• Koinonia works on the central London campus of the University of London and runs evangelistic events and discipleship training for 18-25 year olds. It has a paid staff of four to five, and normally has several gap-year students giving time voluntarily.
  • Youthlink is a Christian youth group in Acton and typically has 15-20 teenagers, from various backgrounds, involved. It is staffed by volunteers from Antioch, but youth attend from a number of different churches.

In addition to our youth work, and the work we do in our local churches, our members are encouraged to have an evangelistic heart, to look for opportunities to speak about the Lord with those they meet, and to invite people to events that will help them grow in faith.
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What does Antioch offer married people and families?

Antioch is a trans-generational community. This means that we recognise that being a disciple is something not just for one age group, but something for all ages. Therefore in all of our work we seek to help people grow in the Lord at the stage of life they find themselves. We therefore help children to grow in worship, not just in the adult meetings, but also in their own meetings. Similarly, although our teenagers are part of our life and worship, we recognise that they have their own needs and so we have youth groups to help them grow in faith.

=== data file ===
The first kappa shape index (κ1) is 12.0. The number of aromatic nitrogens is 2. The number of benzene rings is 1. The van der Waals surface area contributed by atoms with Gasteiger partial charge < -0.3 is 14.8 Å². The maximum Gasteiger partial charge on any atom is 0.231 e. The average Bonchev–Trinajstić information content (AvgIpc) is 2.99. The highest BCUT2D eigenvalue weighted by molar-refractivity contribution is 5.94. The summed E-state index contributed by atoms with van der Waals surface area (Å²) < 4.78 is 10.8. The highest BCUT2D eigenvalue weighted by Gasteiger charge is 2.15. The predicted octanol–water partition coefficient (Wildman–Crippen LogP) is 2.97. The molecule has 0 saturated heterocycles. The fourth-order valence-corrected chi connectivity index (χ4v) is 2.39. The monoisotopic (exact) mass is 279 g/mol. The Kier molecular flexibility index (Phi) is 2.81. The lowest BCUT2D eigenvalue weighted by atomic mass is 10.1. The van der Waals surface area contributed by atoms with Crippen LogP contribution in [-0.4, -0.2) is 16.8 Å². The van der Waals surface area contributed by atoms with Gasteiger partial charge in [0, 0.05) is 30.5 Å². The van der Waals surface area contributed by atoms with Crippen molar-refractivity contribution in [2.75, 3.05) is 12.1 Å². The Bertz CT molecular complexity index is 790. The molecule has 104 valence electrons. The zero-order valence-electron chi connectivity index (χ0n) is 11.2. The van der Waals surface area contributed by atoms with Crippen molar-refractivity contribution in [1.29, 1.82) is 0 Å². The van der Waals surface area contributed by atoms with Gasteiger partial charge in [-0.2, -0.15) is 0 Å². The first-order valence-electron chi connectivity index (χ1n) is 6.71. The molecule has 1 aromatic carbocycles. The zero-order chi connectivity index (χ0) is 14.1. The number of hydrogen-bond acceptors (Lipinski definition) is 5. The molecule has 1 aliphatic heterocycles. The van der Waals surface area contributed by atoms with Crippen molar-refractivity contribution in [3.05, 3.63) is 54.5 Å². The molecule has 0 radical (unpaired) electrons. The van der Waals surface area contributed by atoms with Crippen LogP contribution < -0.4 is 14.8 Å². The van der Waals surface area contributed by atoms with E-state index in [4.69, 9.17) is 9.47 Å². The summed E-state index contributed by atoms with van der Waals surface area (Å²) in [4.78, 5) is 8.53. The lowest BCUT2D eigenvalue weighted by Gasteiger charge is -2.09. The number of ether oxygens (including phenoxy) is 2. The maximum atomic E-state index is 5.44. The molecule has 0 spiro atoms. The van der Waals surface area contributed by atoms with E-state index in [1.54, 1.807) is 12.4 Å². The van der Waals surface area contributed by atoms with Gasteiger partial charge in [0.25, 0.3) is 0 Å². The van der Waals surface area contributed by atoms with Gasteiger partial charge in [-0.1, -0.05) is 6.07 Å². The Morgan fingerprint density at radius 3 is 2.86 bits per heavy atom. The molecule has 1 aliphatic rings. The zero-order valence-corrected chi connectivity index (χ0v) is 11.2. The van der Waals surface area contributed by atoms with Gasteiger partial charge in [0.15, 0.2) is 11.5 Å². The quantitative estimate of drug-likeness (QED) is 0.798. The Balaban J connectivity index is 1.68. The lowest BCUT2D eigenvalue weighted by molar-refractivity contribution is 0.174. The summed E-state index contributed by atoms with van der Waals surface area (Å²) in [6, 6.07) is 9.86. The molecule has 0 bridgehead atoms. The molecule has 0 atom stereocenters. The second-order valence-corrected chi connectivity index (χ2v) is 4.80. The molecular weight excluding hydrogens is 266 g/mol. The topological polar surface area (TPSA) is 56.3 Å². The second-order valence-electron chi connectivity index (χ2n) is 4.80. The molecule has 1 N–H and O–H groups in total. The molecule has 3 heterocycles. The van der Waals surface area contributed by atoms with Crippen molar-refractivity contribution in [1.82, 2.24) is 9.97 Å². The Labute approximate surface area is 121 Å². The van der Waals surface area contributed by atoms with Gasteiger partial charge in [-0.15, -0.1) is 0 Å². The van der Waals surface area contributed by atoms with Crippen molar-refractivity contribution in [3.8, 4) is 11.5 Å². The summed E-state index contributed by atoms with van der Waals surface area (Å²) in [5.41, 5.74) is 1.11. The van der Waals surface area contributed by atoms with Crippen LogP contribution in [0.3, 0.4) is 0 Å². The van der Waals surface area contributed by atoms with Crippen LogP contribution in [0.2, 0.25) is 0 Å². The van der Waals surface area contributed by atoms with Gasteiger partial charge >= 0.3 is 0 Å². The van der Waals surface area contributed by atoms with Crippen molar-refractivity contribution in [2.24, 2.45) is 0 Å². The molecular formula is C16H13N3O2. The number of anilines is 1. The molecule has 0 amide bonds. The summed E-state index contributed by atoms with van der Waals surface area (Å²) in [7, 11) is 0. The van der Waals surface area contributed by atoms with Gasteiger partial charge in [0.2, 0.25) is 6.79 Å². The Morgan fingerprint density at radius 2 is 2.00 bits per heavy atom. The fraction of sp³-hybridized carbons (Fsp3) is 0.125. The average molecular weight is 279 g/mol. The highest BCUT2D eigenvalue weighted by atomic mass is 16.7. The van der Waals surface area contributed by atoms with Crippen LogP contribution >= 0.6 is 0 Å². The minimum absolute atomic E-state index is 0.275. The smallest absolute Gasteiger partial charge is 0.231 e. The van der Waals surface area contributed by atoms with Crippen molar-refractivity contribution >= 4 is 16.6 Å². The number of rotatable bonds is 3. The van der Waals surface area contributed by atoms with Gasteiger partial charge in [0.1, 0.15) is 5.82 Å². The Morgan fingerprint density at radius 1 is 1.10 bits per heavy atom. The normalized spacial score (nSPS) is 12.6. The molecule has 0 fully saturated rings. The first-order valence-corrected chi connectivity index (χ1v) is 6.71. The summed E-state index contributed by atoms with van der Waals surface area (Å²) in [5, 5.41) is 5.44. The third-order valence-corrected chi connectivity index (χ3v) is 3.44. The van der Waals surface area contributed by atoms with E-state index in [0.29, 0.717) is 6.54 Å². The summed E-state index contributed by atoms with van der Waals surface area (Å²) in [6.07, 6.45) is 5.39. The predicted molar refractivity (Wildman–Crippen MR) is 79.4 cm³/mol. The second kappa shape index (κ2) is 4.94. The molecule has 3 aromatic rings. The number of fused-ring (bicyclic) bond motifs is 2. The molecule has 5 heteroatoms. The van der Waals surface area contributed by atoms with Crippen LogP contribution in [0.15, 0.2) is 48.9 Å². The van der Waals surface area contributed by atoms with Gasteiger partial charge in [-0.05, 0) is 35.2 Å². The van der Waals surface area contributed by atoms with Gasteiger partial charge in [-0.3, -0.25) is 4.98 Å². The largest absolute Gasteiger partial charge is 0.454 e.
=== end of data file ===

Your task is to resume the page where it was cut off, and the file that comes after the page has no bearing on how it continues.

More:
The challenges of family life in the city can be immense; this can put pressure on married relationships and on the ability of parents to bring up their children well. One of the blessings of community is learning from one another's wisdom through our sharing groups and teachings. Moreover, since accountability has an important role in sharing groups, this also can help to protect our marriages when we encounter difficulty.

Furthermore, through our commitment to one another, we learn to trust one another. One of the out-workings of this is the way in which our children can grow up safely with strong Christian friends and older role models, the combination of these can help them to stand firm against the temptations that assail them. Our sincere desire is that our children will be more radical for the Lord than we ourselves.

'I want my children to be better Christians than I am; I think Antioch is a place where that is a real possibility.' Catholic family man
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Antioch seems to support family life. But how does it support those of us who are single?

Although we recognise that most adults in our community will be married, we know that our community will always have many single people. We are convinced that singles and married are equal members in our life, just as they are equal members in God's Kingdom. The fact that we have single people in our leadership and serving in nearly all areas of our life bears out this conviction. We recognise that often single people contribute to our life and service in different ways from married people and that that is a real blessing from the Lord, adding to the richness of our life. We are also aware that single people often have some different needs from married people and we actively try to take this into account in all that we do and say.